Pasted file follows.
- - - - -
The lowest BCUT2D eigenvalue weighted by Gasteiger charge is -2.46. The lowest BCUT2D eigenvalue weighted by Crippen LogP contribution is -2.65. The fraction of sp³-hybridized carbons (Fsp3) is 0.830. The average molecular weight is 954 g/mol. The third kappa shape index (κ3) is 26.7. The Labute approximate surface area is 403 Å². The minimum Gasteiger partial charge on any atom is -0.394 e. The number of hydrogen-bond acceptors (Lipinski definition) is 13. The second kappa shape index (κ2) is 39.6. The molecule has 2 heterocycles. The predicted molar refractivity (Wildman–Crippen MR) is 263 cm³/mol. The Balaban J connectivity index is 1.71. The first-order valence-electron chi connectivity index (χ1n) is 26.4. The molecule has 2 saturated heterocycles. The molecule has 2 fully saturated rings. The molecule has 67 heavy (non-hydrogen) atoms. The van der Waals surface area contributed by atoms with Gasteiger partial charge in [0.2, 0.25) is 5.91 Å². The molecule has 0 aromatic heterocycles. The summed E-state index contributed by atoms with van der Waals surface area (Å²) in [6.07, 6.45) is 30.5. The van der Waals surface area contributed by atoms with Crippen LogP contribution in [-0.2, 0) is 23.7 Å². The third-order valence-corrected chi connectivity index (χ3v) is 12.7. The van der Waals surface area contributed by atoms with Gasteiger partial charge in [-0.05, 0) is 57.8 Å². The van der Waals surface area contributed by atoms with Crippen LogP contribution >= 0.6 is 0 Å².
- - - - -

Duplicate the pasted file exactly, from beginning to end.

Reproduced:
The lowest BCUT2D eigenvalue weighted by Gasteiger charge is -2.46. The lowest BCUT2D eigenvalue weighted by Crippen LogP contribution is -2.65. The fraction of sp³-hybridized carbons (Fsp3) is 0.830. The average molecular weight is 954 g/mol. The third kappa shape index (κ3) is 26.7. The Labute approximate surface area is 403 Å². The minimum Gasteiger partial charge on any atom is -0.394 e. The number of hydrogen-bond acceptors (Lipinski definition) is 13. The second kappa shape index (κ2) is 39.6. The molecule has 2 heterocycles. The predicted molar refractivity (Wildman–Crippen MR) is 263 cm³/mol. The Balaban J connectivity index is 1.71. The first-order valence-electron chi connectivity index (χ1n) is 26.4. The molecule has 2 saturated heterocycles. The molecule has 2 fully saturated rings. The molecule has 67 heavy (non-hydrogen) atoms. The van der Waals surface area contributed by atoms with Gasteiger partial charge in [0.2, 0.25) is 5.91 Å². The molecule has 0 aromatic heterocycles. The summed E-state index contributed by atoms with van der Waals surface area (Å²) in [6.07, 6.45) is 30.5. The van der Waals surface area contributed by atoms with Crippen LogP contribution in [-0.2, 0) is 23.7 Å². The third-order valence-corrected chi connectivity index (χ3v) is 12.7. The van der Waals surface area contributed by atoms with Gasteiger partial charge in [-0.05, 0) is 57.8 Å². The van der Waals surface area contributed by atoms with Crippen LogP contribution >= 0.6 is 0 Å².